11/21/2013 03:13 pm ET Updated Jan 25, 2014

Passive Outrage, Passion and Social Media

This morning I woke up, felt underneath my pillow for my phone, then settled in for my morning social media ritual that starts with Instagram and ends on Facebook. I scrolled through my news feed, skimming through puppy videos and baby pictures. I read that gluten allergies are fake, an article about Kony claimed that he'd been spotted in Kenya and a new study showed that sleeping with your cell phone can kill you (to which my innocuous lifeline whispered, "I would never"). There were links to Fox News segments bashing Obamacare and clips of last night's Jon Stewart show in which he makes fun of Fox News. I pause my scrolling to watch a video of newborn kittens, which freezes when someone sends me an invitation to play Candy Crush. (For the love of God can't they see that I'm busy?) Meanwhile on my news feed a drama bomb has been dropped in the form of an article exposing Uggs for using sheepskin in their boots, which apparently, no one knew.

Let the outrage begin.

Social media is really good at outrage because of the speed and ease in which it spreads. With just a few keystrokes you can take up a cause without any real conviction, commitment or action. This passive outrage has become commonplace, due in part to the information overload of social media. With such a constant flux of ideas, images, opinions and information we've learned to browse on autopilot, filtering what we see and read with a certain amount of detachment. We skim through articles like speed-readers, occasionally missing the point or neglecting to research it before we share it or respond. The Ugg outrage is just an example of one of many instances I've noticed masses of people sharing and agreeing with something without considering the implications. People who eat meat, wear leather, even hunt were posting about the horror of sheepskin, completely ignoring the irony and hypocrisy of it.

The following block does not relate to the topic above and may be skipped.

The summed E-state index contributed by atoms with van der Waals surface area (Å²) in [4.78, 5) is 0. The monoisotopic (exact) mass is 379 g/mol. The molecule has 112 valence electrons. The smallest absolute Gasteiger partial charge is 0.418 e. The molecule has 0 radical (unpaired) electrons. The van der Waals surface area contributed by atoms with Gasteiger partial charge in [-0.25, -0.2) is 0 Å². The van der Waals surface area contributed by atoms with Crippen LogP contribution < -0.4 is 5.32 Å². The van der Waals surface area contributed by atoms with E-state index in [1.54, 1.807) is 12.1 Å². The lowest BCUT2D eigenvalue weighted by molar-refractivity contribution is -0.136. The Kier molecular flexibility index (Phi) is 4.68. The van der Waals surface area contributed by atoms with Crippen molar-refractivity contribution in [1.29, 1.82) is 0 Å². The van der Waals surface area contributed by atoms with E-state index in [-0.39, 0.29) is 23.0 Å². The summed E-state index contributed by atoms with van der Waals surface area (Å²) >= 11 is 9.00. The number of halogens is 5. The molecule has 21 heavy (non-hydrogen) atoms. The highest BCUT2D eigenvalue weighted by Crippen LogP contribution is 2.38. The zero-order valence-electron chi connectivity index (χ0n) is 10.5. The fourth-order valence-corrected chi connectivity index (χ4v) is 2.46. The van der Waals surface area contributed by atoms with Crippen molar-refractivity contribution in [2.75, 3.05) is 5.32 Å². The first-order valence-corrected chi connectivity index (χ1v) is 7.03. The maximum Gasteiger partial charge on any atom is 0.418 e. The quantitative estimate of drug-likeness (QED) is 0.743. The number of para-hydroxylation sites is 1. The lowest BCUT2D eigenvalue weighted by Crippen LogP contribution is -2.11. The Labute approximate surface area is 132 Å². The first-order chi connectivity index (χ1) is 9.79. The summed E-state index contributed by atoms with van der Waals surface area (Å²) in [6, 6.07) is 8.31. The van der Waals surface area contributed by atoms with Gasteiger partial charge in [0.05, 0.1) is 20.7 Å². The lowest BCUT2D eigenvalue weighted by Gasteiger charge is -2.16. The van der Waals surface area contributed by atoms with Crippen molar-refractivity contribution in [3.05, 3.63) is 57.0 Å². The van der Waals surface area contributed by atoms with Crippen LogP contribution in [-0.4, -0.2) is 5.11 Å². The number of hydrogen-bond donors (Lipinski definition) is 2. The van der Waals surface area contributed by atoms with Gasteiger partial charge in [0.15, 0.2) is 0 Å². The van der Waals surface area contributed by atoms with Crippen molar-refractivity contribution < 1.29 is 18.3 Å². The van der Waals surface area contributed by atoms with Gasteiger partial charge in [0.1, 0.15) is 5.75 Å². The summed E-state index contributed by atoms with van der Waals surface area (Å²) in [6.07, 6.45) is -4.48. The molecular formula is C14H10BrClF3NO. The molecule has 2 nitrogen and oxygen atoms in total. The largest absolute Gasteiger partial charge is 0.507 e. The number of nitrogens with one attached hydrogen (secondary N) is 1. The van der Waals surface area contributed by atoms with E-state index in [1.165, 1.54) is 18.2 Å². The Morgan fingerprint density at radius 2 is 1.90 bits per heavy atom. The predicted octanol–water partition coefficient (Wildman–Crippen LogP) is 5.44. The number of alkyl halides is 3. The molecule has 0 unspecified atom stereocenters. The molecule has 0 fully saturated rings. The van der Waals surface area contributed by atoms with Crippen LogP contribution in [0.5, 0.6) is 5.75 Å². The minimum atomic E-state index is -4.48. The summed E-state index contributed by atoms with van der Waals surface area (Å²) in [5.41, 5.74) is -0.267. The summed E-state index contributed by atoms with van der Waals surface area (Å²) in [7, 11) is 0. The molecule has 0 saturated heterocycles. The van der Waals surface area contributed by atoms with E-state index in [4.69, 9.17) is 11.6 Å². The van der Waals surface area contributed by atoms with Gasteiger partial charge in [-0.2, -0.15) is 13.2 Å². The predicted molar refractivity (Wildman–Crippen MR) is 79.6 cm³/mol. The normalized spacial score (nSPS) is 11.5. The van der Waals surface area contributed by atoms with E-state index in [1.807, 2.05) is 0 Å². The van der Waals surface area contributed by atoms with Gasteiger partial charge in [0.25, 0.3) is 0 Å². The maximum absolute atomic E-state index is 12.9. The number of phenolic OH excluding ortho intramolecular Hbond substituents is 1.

Social media reminds me of a game show I once watched featuring a money machine. A man stood in a glass box and a high-powered fan blew cash around while he wildly grabbed what he could. I thought surely the contestant would come out of it a rich man, but was surprised when the machine stopped that there hadn't been very much money in it to begin with and the majority of the bills were singles. Much like the cash supply in the money machine, our individual social media machines are a relatively small pool to draw from. Instead of dollar bills we're arbitrarily grabbing recycled outrage, criticism and bias, preventing us from forming strong personal convictions and being passionate about those convictions. We end up with a very skewed perception of the world and a lethargic sense of ownership.

The way I see it you have two options. Stay in the machine, grabbing wildly at the opinions of others or step out and form your own.